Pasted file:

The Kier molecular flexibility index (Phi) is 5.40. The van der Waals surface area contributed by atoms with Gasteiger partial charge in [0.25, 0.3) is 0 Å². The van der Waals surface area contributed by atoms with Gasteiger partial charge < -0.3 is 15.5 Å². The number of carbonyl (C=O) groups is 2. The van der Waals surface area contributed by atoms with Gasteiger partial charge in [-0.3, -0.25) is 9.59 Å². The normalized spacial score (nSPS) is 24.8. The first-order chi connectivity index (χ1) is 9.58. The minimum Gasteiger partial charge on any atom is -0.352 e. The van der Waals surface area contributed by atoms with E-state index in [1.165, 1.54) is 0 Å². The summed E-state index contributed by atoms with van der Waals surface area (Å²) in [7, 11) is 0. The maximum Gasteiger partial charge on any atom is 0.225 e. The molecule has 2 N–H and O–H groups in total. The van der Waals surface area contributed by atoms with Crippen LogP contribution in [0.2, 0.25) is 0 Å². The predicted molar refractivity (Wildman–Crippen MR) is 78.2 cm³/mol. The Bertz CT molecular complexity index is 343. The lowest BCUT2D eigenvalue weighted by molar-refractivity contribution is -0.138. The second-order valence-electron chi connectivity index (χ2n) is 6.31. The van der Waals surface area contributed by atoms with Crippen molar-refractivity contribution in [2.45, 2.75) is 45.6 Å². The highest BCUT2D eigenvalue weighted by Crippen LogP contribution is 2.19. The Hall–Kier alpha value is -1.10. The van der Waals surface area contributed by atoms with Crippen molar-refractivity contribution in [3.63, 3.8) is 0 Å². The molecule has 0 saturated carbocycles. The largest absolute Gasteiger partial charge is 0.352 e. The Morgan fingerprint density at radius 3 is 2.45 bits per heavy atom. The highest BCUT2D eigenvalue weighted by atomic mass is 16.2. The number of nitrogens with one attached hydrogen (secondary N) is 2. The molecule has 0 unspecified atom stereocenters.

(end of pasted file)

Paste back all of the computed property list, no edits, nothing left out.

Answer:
The Kier molecular flexibility index (Phi) is 5.40. The van der Waals surface area contributed by atoms with Gasteiger partial charge in [0.25, 0.3) is 0 Å². The van der Waals surface area contributed by atoms with Gasteiger partial charge < -0.3 is 15.5 Å². The number of carbonyl (C=O) groups is 2. The van der Waals surface area contributed by atoms with Gasteiger partial charge in [-0.3, -0.25) is 9.59 Å². The normalized spacial score (nSPS) is 24.8. The first-order chi connectivity index (χ1) is 9.58. The minimum Gasteiger partial charge on any atom is -0.352 e. The van der Waals surface area contributed by atoms with E-state index in [1.165, 1.54) is 0 Å². The summed E-state index contributed by atoms with van der Waals surface area (Å²) in [7, 11) is 0. The maximum Gasteiger partial charge on any atom is 0.225 e. The molecule has 2 N–H and O–H groups in total. The van der Waals surface area contributed by atoms with Crippen LogP contribution in [0.2, 0.25) is 0 Å². The predicted molar refractivity (Wildman–Crippen MR) is 78.2 cm³/mol. The Bertz CT molecular complexity index is 343. The lowest BCUT2D eigenvalue weighted by molar-refractivity contribution is -0.138. The second-order valence-electron chi connectivity index (χ2n) is 6.31. The van der Waals surface area contributed by atoms with Crippen molar-refractivity contribution in [2.45, 2.75) is 45.6 Å². The highest BCUT2D eigenvalue weighted by Crippen LogP contribution is 2.19. The Hall–Kier alpha value is -1.10. The van der Waals surface area contributed by atoms with Crippen molar-refractivity contribution in [3.63, 3.8) is 0 Å². The molecule has 0 saturated carbocycles. The largest absolute Gasteiger partial charge is 0.352 e. The Morgan fingerprint density at radius 3 is 2.45 bits per heavy atom. The highest BCUT2D eigenvalue weighted by atomic mass is 16.2. The number of nitrogens with one attached hydrogen (secondary N) is 2. The molecule has 0 unspecified atom stereocenters.